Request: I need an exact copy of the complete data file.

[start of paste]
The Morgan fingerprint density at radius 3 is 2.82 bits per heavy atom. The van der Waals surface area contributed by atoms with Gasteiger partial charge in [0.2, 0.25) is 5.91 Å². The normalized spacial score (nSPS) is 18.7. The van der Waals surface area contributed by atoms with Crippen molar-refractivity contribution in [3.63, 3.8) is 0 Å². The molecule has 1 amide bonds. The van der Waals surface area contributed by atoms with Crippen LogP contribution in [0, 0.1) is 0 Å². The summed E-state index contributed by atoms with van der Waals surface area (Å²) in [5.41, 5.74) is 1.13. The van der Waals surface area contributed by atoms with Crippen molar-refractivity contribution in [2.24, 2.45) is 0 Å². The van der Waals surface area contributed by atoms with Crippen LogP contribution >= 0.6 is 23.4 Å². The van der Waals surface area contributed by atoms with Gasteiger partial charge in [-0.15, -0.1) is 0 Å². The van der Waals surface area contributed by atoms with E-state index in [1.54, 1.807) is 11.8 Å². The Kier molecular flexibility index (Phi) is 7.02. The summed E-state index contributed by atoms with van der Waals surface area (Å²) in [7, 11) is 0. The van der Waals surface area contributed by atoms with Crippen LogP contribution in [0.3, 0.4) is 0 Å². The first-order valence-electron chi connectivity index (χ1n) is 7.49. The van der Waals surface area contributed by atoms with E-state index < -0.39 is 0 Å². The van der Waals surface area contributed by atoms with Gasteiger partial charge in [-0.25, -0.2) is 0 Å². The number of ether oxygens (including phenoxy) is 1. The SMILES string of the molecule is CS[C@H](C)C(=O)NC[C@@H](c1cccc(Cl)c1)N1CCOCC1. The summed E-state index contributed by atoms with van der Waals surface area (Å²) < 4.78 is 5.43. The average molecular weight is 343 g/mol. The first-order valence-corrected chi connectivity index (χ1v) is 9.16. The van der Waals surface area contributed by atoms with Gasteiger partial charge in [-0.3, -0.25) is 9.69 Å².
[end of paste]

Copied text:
The Morgan fingerprint density at radius 3 is 2.82 bits per heavy atom. The van der Waals surface area contributed by atoms with Gasteiger partial charge in [0.2, 0.25) is 5.91 Å². The normalized spacial score (nSPS) is 18.7. The van der Waals surface area contributed by atoms with Crippen molar-refractivity contribution in [3.63, 3.8) is 0 Å². The molecule has 1 amide bonds. The van der Waals surface area contributed by atoms with Crippen LogP contribution in [0, 0.1) is 0 Å². The summed E-state index contributed by atoms with van der Waals surface area (Å²) in [5.41, 5.74) is 1.13. The van der Waals surface area contributed by atoms with Crippen molar-refractivity contribution in [2.24, 2.45) is 0 Å². The van der Waals surface area contributed by atoms with Crippen LogP contribution >= 0.6 is 23.4 Å². The van der Waals surface area contributed by atoms with Gasteiger partial charge in [-0.15, -0.1) is 0 Å². The van der Waals surface area contributed by atoms with E-state index in [1.54, 1.807) is 11.8 Å². The Kier molecular flexibility index (Phi) is 7.02. The summed E-state index contributed by atoms with van der Waals surface area (Å²) in [7, 11) is 0. The van der Waals surface area contributed by atoms with Crippen LogP contribution in [0.3, 0.4) is 0 Å². The first-order valence-electron chi connectivity index (χ1n) is 7.49. The van der Waals surface area contributed by atoms with E-state index < -0.39 is 0 Å². The van der Waals surface area contributed by atoms with Gasteiger partial charge in [-0.25, -0.2) is 0 Å². The number of ether oxygens (including phenoxy) is 1. The SMILES string of the molecule is CS[C@H](C)C(=O)NC[C@@H](c1cccc(Cl)c1)N1CCOCC1. The summed E-state index contributed by atoms with van der Waals surface area (Å²) < 4.78 is 5.43. The average molecular weight is 343 g/mol. The first-order valence-corrected chi connectivity index (χ1v) is 9.16. The van der Waals surface area contributed by atoms with Gasteiger partial charge in [-0.3, -0.25) is 9.69 Å².